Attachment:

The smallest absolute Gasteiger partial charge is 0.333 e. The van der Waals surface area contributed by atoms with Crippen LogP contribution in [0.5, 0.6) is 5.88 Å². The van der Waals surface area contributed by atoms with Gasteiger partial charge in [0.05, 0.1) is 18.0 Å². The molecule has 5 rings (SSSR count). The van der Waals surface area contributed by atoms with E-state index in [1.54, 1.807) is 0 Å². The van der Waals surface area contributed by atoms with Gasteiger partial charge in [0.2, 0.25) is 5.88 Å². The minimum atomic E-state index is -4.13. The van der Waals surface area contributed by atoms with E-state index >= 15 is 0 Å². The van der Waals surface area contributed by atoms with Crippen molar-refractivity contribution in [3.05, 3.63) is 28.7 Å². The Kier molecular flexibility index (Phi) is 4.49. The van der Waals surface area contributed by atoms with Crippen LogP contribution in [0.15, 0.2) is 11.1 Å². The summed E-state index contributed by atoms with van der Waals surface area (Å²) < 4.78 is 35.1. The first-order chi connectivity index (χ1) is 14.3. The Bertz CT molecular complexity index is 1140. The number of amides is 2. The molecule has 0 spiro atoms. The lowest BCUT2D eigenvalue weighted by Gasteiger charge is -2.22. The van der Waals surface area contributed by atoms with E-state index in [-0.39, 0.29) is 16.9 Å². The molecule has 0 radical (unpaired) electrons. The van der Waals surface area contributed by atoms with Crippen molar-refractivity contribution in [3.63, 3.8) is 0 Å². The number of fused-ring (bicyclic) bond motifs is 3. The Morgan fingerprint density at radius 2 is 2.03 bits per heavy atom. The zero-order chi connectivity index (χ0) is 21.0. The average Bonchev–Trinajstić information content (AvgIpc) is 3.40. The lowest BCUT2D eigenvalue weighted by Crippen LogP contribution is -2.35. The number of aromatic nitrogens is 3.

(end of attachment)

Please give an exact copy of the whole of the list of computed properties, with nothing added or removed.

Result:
The smallest absolute Gasteiger partial charge is 0.333 e. The van der Waals surface area contributed by atoms with Crippen LogP contribution in [0.5, 0.6) is 5.88 Å². The van der Waals surface area contributed by atoms with Gasteiger partial charge in [0.05, 0.1) is 18.0 Å². The molecule has 5 rings (SSSR count). The van der Waals surface area contributed by atoms with E-state index in [1.54, 1.807) is 0 Å². The van der Waals surface area contributed by atoms with Gasteiger partial charge in [0.2, 0.25) is 5.88 Å². The minimum atomic E-state index is -4.13. The van der Waals surface area contributed by atoms with E-state index >= 15 is 0 Å². The van der Waals surface area contributed by atoms with Crippen molar-refractivity contribution in [3.05, 3.63) is 28.7 Å². The Kier molecular flexibility index (Phi) is 4.49. The van der Waals surface area contributed by atoms with Crippen LogP contribution in [0.15, 0.2) is 11.1 Å². The summed E-state index contributed by atoms with van der Waals surface area (Å²) < 4.78 is 35.1. The first-order chi connectivity index (χ1) is 14.3. The Bertz CT molecular complexity index is 1140. The number of amides is 2. The molecule has 0 spiro atoms. The lowest BCUT2D eigenvalue weighted by Gasteiger charge is -2.22. The van der Waals surface area contributed by atoms with E-state index in [-0.39, 0.29) is 16.9 Å². The molecule has 0 radical (unpaired) electrons. The van der Waals surface area contributed by atoms with Crippen molar-refractivity contribution in [3.63, 3.8) is 0 Å². The number of fused-ring (bicyclic) bond motifs is 3. The Morgan fingerprint density at radius 2 is 2.03 bits per heavy atom. The zero-order chi connectivity index (χ0) is 21.0. The average Bonchev–Trinajstić information content (AvgIpc) is 3.40. The lowest BCUT2D eigenvalue weighted by Crippen LogP contribution is -2.35. The number of aromatic nitrogens is 3.